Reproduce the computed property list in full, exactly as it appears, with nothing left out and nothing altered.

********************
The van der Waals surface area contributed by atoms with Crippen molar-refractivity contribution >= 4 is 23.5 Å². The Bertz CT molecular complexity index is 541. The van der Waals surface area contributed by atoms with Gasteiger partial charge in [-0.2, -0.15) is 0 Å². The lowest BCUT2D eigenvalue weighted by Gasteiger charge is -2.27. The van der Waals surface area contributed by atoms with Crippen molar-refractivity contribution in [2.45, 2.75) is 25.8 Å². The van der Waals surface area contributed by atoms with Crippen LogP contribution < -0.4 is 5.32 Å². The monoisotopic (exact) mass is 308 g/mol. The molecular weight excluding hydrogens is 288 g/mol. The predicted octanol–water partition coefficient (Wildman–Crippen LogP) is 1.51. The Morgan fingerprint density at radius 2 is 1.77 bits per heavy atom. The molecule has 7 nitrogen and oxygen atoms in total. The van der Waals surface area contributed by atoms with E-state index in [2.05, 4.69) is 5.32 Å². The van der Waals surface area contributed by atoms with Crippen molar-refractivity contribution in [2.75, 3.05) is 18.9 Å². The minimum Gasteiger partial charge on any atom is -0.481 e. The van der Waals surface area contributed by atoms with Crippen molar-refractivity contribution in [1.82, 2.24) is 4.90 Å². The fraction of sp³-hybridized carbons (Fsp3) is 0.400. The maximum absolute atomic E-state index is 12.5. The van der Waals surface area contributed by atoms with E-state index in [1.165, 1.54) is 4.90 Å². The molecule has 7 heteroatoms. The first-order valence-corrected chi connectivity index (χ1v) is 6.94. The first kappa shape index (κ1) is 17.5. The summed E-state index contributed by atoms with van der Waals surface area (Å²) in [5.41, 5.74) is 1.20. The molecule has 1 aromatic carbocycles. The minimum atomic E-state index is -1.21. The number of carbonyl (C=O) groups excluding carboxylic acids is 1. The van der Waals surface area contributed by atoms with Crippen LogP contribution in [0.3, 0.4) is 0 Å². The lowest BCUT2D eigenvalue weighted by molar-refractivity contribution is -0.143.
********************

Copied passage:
The van der Waals surface area contributed by atoms with Crippen molar-refractivity contribution >= 4 is 23.5 Å². The Bertz CT molecular complexity index is 541. The van der Waals surface area contributed by atoms with Gasteiger partial charge in [-0.2, -0.15) is 0 Å². The lowest BCUT2D eigenvalue weighted by Gasteiger charge is -2.27. The van der Waals surface area contributed by atoms with Crippen molar-refractivity contribution in [2.45, 2.75) is 25.8 Å². The van der Waals surface area contributed by atoms with Crippen LogP contribution < -0.4 is 5.32 Å². The monoisotopic (exact) mass is 308 g/mol. The molecular weight excluding hydrogens is 288 g/mol. The predicted octanol–water partition coefficient (Wildman–Crippen LogP) is 1.51. The Morgan fingerprint density at radius 2 is 1.77 bits per heavy atom. The molecule has 7 nitrogen and oxygen atoms in total. The van der Waals surface area contributed by atoms with E-state index in [2.05, 4.69) is 5.32 Å². The van der Waals surface area contributed by atoms with Crippen molar-refractivity contribution in [2.75, 3.05) is 18.9 Å². The minimum Gasteiger partial charge on any atom is -0.481 e. The van der Waals surface area contributed by atoms with Crippen molar-refractivity contribution in [1.82, 2.24) is 4.90 Å². The fraction of sp³-hybridized carbons (Fsp3) is 0.400. The maximum absolute atomic E-state index is 12.5. The van der Waals surface area contributed by atoms with E-state index in [1.165, 1.54) is 4.90 Å². The molecule has 7 heteroatoms. The first-order valence-corrected chi connectivity index (χ1v) is 6.94. The first kappa shape index (κ1) is 17.5. The summed E-state index contributed by atoms with van der Waals surface area (Å²) in [5.41, 5.74) is 1.20. The molecule has 1 aromatic carbocycles. The minimum atomic E-state index is -1.21. The number of carbonyl (C=O) groups excluding carboxylic acids is 1. The van der Waals surface area contributed by atoms with Crippen LogP contribution in [0.3, 0.4) is 0 Å². The lowest BCUT2D eigenvalue weighted by molar-refractivity contribution is -0.143.